Siyabonga Mdlalose’s road to graduation has been a long struggle. But when the mechanical engineer is capped on 3 April, he will remember the turning points: the people who believed in him and the baby daughter he named Summer.
It took nine years of hard graft, but Mdlalose is now a mechanical engineering intern graduate at the Chevron Cape Town Refinery in Milnerton. His advice to struggling students is empathetic but direct: “The journey you are travelling has been travelled before. Your journey may seem very hard and difficult to complete, but if you persist and focus on the end results you will make it.”
He recounts the difficult early years.
“My journey began in 2009 at UCT. As a young man from KwaZulu-Natal, arriving in Cape Town was a huge achievement. I came from a family where three people shared one room and yet we smiled and had hope. Leaving my mother and my sister behind wasn’t easy, but I had no choice. I was told to focus on the light and be ready for tribulations.”
These were prescient words. Just before leaving for Cape Town, he began to experience seizures at night. His doctor advised him to rethink his course of study.
“Because I was driven by my goals, I couldn’t take her advice. Through God’s grace I managed to overcome that troubling condition and until this day I haven’t experienced any seizures.”
But the culture at UCT was a challenge for the young man from Umlazi township, who had no one and nothing to fall back on.
“Because I came from a disadvantaged background, I was always depressed. UCT couldn’t offer me residence, so I had to hustle for off-campus accommodation in Athlone. I stayed there for a few months and then I moved to Observatory for the remaining first-semester months. This was one of the reasons why I couldn’t attend any orientation activities.”
Though he’d enrolled for the mainstream mechanical engineering degree, Mdlalose found the workload difficult to manage and transferred to the faculty’s Academic Support Programme for Engineering (ASPECT). Founded in 1988, this bridging programme assists students who matriculate from school systems that have not adequately prepared them for tertiary study.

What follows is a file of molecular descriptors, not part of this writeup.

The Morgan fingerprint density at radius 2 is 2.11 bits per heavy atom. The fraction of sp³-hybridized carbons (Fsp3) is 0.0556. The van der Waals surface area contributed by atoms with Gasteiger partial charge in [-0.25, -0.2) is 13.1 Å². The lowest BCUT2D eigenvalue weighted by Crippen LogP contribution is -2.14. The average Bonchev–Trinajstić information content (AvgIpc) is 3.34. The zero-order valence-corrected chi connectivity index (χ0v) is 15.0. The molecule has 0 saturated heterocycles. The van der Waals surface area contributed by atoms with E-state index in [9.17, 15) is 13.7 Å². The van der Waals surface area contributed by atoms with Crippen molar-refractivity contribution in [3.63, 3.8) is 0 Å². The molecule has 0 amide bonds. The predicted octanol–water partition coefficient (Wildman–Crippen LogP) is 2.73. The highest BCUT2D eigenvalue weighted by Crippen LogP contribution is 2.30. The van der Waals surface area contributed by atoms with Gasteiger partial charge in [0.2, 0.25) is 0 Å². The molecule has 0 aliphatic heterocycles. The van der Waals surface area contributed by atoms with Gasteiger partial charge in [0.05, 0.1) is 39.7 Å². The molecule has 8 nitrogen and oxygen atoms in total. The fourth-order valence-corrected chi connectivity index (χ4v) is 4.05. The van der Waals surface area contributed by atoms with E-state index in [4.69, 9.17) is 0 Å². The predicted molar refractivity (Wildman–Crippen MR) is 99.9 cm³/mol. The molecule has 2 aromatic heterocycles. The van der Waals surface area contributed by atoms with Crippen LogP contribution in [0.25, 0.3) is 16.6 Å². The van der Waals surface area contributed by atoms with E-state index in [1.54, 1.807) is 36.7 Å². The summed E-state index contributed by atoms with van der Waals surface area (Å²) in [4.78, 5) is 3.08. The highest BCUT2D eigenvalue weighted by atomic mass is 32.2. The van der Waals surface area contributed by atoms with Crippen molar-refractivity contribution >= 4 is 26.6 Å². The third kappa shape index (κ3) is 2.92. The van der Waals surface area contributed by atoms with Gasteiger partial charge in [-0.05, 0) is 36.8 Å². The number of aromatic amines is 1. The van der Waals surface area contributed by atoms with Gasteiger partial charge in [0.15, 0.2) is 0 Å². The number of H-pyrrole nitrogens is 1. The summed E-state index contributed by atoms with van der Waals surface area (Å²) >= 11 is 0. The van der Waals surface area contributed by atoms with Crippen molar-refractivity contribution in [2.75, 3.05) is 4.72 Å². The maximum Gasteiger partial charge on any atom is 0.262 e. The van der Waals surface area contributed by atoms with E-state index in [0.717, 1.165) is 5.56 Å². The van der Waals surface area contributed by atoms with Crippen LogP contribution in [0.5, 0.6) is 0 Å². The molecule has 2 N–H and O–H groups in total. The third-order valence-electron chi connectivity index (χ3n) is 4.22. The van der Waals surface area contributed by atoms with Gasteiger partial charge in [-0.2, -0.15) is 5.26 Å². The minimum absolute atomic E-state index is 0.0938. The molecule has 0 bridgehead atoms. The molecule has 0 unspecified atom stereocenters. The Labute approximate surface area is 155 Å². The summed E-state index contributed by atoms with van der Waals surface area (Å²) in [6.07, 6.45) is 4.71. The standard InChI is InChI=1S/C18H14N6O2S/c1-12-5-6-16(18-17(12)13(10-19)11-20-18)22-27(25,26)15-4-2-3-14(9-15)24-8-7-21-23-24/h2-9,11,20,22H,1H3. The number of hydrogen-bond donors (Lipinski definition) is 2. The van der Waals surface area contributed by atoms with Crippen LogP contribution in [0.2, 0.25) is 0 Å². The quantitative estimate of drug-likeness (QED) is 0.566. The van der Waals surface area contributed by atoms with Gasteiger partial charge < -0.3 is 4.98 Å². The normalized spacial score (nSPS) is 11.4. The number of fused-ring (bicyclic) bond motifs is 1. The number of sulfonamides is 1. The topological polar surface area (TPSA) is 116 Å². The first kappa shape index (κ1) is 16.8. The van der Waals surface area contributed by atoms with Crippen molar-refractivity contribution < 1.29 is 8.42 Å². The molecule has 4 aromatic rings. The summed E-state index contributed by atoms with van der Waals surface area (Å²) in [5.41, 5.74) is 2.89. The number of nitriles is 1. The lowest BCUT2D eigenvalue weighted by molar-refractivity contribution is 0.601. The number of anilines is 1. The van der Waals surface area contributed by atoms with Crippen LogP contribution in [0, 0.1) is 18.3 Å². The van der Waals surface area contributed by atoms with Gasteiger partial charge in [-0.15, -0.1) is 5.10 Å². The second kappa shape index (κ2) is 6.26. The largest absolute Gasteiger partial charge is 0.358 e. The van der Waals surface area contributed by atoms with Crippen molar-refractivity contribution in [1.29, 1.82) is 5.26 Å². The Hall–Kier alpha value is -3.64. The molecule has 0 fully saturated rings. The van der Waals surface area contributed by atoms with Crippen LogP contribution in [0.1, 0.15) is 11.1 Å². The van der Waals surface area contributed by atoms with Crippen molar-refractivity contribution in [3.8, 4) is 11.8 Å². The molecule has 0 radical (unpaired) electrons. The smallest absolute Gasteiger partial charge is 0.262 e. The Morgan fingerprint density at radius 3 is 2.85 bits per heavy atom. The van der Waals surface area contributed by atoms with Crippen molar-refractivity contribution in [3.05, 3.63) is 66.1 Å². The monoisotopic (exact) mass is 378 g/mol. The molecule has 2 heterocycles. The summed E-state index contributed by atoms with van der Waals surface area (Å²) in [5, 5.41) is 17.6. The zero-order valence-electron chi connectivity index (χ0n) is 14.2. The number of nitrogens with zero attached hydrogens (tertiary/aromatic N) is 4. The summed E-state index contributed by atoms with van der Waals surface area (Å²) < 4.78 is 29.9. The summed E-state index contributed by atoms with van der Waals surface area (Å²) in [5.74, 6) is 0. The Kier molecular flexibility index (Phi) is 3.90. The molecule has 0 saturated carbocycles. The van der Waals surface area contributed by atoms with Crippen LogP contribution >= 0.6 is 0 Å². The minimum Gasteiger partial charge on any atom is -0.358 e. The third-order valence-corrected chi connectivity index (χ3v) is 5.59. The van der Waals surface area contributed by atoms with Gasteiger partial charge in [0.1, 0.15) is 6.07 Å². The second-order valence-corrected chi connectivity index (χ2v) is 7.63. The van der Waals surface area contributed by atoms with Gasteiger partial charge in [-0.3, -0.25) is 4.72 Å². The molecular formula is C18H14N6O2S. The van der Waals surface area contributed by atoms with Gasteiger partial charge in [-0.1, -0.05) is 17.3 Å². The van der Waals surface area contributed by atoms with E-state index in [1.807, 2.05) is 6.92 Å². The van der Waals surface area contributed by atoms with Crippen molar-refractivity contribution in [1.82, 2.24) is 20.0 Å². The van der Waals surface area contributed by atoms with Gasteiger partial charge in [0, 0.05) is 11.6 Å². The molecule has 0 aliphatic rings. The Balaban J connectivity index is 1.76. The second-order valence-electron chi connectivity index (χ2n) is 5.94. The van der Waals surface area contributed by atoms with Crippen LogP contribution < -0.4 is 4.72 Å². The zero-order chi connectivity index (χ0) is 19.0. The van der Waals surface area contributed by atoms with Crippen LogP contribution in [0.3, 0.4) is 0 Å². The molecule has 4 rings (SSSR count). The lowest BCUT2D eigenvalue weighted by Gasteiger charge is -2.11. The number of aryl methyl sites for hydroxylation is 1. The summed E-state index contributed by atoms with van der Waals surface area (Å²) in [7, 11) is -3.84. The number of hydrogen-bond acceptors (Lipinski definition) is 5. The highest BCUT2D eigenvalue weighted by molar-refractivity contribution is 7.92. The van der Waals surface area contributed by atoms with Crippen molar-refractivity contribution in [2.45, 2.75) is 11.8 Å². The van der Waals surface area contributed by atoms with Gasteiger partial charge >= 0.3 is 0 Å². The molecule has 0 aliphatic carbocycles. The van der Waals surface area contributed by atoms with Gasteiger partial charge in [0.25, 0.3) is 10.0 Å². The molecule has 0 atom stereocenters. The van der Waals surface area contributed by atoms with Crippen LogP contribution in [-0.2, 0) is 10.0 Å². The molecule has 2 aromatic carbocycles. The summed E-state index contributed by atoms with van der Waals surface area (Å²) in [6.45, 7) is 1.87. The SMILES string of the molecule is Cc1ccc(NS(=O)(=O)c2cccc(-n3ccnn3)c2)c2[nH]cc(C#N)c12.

In the second semester he was given an opportunity to repeat the whole first semester, which he passed. He then progressed to second semester with “a positive energy”.
“It’s always better to register for few courses than a huge unmanageable load,” he advises students. “Remember, you’re not competing with anyone but yourself and your own future. Stay humble and focus on the light because things will be alright.”
However, it was not all plain sailing. Feeling left behind and depressed, Mdlalose says he pretended things were alright.
“I watched all my friends and former classmates graduating, but I never let it go.”
“I was academically excluded four times. I watched all my friends and former classmates graduating, but I never let it go.
“I preferred to temporarily suffer than to regret [my choice]. I managed to repeat some of the courses and form new friends so that I could move forward. Yes, I was being laughed at and called names behind my back, but I knew my destination.”
2015 was life-changing.
A daughter called Summer
“My baby girl was born in KZN while I was still studying, and I named her Summer because I predicted that she would bring the light to my life.”
A year later, things at UCT took a turn for the better when he shared his struggles with mechanical engineering lecturer Ernesto Ismail. Ernesto introduced him to the faculty’s marketing and communications manager, Mary Hilton.
“I left all my pride behind and humbled myself,” he says. “I was staying in Steenberg, 30 to 35 minutes away from UCT by train. Meeting her [Mary] was a miracle from God, which I can’t even describe. Everybody I knew was distancing themselves from me and I was only left with a few [supporters]. They’d even lost hope that I would complete my degree. Some even assumed that I was not going to get a job after taking so many years to complete my studies.”
Hilton could alleviate Mdlalose’s immediate needs by tapping into the faculty’s Student in Distress Fund. This provided money for tuition fees, transport, food, clothes and even support for his baby daughter.
“I managed to work hard and pass all my courses in 2016. In 2017 I was a final-year student and worked part-time doing all my vacation work at Heat Pump International (HPI), thanks to Dr Bruce Kloot from mechanical engineering, who arranged vacation work for me. I gained a lot of experience at HPI and I used that experience to successfully pass the Chevron interview.”
After graduation another journey will begin for Mdlalose.
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